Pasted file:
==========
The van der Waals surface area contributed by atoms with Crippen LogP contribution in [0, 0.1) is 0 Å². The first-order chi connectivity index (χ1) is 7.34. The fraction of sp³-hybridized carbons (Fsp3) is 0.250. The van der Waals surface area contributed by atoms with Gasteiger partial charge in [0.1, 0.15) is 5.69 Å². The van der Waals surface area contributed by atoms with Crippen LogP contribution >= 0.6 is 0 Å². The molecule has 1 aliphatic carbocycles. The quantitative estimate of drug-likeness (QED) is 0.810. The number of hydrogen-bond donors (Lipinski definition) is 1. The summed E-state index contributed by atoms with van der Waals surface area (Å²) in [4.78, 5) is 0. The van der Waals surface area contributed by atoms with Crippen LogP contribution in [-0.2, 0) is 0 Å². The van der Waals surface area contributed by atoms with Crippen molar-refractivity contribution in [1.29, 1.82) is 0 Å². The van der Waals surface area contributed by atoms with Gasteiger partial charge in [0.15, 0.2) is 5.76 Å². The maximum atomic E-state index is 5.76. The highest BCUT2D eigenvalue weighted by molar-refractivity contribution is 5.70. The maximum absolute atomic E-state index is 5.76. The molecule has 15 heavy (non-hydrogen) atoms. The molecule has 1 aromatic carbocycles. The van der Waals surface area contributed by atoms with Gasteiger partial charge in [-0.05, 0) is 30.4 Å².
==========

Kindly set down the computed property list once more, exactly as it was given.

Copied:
The van der Waals surface area contributed by atoms with Crippen LogP contribution in [0, 0.1) is 0 Å². The first-order chi connectivity index (χ1) is 7.34. The fraction of sp³-hybridized carbons (Fsp3) is 0.250. The van der Waals surface area contributed by atoms with Gasteiger partial charge in [0.1, 0.15) is 5.69 Å². The van der Waals surface area contributed by atoms with Crippen LogP contribution >= 0.6 is 0 Å². The molecule has 1 aliphatic carbocycles. The quantitative estimate of drug-likeness (QED) is 0.810. The number of hydrogen-bond donors (Lipinski definition) is 1. The summed E-state index contributed by atoms with van der Waals surface area (Å²) in [4.78, 5) is 0. The van der Waals surface area contributed by atoms with Crippen LogP contribution in [-0.2, 0) is 0 Å². The van der Waals surface area contributed by atoms with Crippen molar-refractivity contribution in [1.29, 1.82) is 0 Å². The van der Waals surface area contributed by atoms with Gasteiger partial charge in [0.15, 0.2) is 5.76 Å². The maximum atomic E-state index is 5.76. The highest BCUT2D eigenvalue weighted by molar-refractivity contribution is 5.70. The maximum absolute atomic E-state index is 5.76. The molecule has 15 heavy (non-hydrogen) atoms. The molecule has 1 aromatic carbocycles. The van der Waals surface area contributed by atoms with Gasteiger partial charge in [-0.05, 0) is 30.4 Å².